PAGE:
Development of in vivo imaging and therapy for lymph node micrometastasis of cancer with telomerase-specific nano-bio oncolytic adenovirus

Toru Kojima, Noriaki Tanaka, Yasuo Urata, Toshiyoshi Fujiwara

Research output: Contribution to journalArticle


Replication-selective tumor-specific viruses present a novel and new approach for treatment of neoplastic disease. Telomerase activation is considered to be a critical step in carcinogenesis, and its activity correlates closely with human telomerase reverse transcriptase (hTERT) expression. We constructed an attenuated adenovirus 5 vector (Telomelysin, OBP-301), in which the hTERT promoter element drives expression of E1 genes. We further modified the E3 region of Telomelysin to contain green fluorescent protein (GFP) gene for monitoring viral replication (TelomeScan, OBP-401). When TelomeScan was intratumorally injected into HT29 tumors orthotopically implanted into the rectum of nude mice, para-aortic lymph node metastasis could be visualized at laparotomy under a three-chip color cooled charged-coupled device camera. Our results indicate that TelomeScan causes viral spread into the regional lymphatic area and selectively replicates in cancer cells, resulting in GFP expression in metastatic lymph nodes. This technology is adaptable to detect lymph node micrometastasis. And our results also show that intratumoral injection of telomerase-specific oncolytic adenoviruses has a possible therapeutic effect at the primary site as well as metastatic lymph nodes in an orthotopic human rectal cancer xenograft model. The outcome has important implications for the treatment of lymph node metastasis of cancer. This article reviews recent highlights in this rapidly evolving field: cancer therapeutic and cancer diagnostic approaches using the telomerase-specific oncolytic adenoviruses.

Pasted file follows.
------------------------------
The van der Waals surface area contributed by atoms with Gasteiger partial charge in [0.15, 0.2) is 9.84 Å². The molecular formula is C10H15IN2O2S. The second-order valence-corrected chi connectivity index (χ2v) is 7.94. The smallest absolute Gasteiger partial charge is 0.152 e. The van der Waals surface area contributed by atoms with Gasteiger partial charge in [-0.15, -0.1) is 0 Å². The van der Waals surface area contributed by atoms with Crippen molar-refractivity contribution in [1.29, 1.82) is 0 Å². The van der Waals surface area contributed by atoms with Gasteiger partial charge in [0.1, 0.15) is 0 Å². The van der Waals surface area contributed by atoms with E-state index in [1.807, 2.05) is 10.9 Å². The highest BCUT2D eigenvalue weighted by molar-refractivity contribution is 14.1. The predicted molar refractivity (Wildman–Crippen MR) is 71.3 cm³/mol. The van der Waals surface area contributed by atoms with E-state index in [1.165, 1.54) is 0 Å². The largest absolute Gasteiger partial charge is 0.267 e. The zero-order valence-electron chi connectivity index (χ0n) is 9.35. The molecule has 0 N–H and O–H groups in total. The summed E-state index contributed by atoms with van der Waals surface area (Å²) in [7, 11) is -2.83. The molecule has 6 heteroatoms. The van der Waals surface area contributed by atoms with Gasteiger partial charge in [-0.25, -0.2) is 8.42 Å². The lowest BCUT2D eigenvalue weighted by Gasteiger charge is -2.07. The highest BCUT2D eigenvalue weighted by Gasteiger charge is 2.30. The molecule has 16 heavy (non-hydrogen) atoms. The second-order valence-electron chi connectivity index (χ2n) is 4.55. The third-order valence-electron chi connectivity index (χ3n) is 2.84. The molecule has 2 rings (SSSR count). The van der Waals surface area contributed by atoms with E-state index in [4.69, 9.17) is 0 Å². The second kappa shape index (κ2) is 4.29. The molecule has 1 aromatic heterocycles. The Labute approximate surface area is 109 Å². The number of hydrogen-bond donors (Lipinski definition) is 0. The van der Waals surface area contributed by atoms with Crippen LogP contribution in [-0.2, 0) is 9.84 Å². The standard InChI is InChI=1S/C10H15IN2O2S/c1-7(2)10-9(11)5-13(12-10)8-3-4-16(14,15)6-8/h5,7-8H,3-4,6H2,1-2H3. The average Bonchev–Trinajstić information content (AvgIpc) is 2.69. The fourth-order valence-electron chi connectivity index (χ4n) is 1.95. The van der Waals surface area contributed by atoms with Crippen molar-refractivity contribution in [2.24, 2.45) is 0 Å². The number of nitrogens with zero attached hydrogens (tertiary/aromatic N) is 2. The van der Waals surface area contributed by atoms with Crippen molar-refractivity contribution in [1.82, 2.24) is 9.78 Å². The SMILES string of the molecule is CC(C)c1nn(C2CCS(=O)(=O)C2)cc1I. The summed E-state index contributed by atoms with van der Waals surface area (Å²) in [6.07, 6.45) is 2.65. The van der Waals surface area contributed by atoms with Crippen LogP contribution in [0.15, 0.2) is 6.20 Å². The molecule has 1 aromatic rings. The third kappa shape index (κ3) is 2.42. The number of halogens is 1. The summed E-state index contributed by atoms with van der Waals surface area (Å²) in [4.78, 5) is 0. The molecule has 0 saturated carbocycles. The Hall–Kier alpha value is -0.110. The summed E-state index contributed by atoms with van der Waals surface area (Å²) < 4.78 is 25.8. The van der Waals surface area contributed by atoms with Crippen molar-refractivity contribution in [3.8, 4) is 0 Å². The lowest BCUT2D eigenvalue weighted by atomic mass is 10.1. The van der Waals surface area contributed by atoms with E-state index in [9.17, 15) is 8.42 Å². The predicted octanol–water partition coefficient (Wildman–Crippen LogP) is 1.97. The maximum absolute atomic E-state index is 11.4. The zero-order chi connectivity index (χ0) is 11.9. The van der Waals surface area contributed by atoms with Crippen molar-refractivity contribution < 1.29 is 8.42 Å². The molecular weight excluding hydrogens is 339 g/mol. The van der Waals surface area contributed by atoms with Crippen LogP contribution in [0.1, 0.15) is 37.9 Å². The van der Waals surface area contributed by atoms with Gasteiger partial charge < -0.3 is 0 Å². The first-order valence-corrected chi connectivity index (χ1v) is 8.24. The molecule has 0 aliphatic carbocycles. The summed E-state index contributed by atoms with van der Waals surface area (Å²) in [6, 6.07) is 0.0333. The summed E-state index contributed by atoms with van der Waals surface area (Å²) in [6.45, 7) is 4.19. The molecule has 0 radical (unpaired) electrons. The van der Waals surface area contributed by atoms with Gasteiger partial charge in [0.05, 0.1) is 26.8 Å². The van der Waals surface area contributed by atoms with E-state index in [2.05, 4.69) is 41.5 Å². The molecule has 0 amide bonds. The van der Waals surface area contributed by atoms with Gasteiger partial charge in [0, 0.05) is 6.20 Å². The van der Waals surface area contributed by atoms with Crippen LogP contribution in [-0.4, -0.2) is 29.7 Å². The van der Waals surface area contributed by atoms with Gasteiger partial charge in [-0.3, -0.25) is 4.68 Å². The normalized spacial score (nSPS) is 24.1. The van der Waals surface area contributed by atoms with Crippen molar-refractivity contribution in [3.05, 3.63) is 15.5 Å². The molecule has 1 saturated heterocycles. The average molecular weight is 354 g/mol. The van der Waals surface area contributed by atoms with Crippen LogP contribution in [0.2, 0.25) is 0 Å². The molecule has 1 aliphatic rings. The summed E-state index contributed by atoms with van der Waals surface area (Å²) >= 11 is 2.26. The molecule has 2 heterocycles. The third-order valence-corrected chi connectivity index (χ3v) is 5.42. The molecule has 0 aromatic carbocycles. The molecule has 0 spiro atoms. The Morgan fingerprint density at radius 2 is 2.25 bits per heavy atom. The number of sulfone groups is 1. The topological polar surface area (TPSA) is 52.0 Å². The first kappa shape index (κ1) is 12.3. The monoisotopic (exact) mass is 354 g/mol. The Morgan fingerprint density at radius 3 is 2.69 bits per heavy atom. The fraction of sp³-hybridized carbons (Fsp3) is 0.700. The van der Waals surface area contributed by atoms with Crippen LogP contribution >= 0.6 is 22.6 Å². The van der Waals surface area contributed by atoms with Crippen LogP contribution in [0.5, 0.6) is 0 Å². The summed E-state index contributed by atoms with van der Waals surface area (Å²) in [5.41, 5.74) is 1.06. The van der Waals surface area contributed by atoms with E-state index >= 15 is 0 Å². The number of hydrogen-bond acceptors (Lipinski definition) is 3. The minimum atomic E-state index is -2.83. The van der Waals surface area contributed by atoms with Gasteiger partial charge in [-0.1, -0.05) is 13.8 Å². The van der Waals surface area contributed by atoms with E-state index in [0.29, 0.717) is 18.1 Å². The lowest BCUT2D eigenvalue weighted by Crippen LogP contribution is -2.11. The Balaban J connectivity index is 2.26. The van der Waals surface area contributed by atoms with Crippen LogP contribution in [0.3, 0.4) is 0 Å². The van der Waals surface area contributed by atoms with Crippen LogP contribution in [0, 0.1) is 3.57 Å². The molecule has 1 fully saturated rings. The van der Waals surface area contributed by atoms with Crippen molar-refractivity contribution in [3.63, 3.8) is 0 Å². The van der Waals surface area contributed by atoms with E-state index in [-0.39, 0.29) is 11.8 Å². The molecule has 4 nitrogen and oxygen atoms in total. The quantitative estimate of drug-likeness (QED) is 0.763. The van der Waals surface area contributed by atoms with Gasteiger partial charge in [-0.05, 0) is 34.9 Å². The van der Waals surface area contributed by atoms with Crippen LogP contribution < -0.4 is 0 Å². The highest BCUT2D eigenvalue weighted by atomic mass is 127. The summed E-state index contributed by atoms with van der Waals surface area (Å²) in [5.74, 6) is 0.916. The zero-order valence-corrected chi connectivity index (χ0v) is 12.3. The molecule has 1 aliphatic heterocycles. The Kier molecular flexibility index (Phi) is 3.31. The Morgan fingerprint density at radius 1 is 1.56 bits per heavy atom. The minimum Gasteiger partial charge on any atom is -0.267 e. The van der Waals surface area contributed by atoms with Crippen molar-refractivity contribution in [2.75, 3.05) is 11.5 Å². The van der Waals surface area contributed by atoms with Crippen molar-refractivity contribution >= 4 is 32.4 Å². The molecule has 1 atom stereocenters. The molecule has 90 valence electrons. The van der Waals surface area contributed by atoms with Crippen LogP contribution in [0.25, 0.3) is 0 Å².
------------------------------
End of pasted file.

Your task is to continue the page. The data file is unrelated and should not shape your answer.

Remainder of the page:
Original languageEnglish
Pages (from-to)87-95
Number of pages9
Issue number2
Publication statusPublished - Mar 2008



  • GFP
  • hTERT
  • Imaging
  • Oncolytic adenovirus
  • Telomerase

ASJC Scopus subject areas

  • Cancer Research
  • Immunology and Allergy

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